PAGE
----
Colombia's Marxist rebels indefinitely extended a month-old ceasefire on Thursday as peace talks resumed in Havana, with the government still pledging not to conduct air raids on rebel camps.
Despite the occasional incident, fighting between the government and the Revolutionary Armed Forces of Colombia, or FARC, has more or less stopped in the South American country, the site of the only remaining guerrilla war in the region, as close to three years of negotiations enter a critical stage.
"The issues still to be discussed are complicated, and therefore there has to be an appropriate political climate," said a FARC statement read before the talks resumed.
"Therefore we have decided to maintain the unilateral cease fire," it said.
This peace process has gone further than previous attempts, with partial deals already reached on land reform, the FARC's political participation and ending the illegal drugs trade. The sides are now in a delicate and final phase as they debate the thorny issues of rebel demobilization, victim reparations and ending hostilities.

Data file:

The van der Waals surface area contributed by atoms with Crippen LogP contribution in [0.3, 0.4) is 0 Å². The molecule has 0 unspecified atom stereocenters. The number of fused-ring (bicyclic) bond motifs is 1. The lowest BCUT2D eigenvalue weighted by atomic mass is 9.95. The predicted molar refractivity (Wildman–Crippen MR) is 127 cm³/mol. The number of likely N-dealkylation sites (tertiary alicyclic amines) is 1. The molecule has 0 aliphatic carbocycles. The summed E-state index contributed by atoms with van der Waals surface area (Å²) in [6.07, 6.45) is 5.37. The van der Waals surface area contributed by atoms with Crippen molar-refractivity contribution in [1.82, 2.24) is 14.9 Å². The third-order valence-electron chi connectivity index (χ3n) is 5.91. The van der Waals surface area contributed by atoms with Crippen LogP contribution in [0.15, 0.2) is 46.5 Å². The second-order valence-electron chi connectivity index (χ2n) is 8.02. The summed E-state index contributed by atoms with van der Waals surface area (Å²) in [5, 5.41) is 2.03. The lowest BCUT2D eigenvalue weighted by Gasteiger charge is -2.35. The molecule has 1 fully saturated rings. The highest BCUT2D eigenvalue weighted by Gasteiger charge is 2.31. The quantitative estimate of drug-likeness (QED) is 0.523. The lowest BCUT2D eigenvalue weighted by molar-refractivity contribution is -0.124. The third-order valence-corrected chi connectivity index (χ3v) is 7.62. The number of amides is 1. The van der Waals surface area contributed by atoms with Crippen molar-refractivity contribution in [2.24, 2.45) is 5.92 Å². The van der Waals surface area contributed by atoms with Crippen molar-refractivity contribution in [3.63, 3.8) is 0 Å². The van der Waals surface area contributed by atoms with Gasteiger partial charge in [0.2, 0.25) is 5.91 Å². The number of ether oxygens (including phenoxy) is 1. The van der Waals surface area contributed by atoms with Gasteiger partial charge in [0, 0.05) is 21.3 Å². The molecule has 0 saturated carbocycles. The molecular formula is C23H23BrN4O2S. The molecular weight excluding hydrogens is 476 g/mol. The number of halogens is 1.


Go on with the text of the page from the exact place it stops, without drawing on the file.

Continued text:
Colombian President Juan Manuel Santos ordered a halt to air raids against FARC rebel camps in July and set a November deadline for substantial progress at the talks, stating he wanted a final deal by the end of the year.
Cuba and Norway are mediating the talks, and Chile and Venezuela are observing them.
Colombia’s economy is viewed as one of the most promising in the developing world, and investors would welcome a peace accord.
Other Latin American and Caribbean countries have unanimously called for a peace agreement and see it as crucial to regional integration.
The FARC grew out of a 1960s peasant movement demanding land reform. It has been fighting successive governments ever since in a conflict that has killed more than 220,000 and created one of the world's largest internally displaced populations.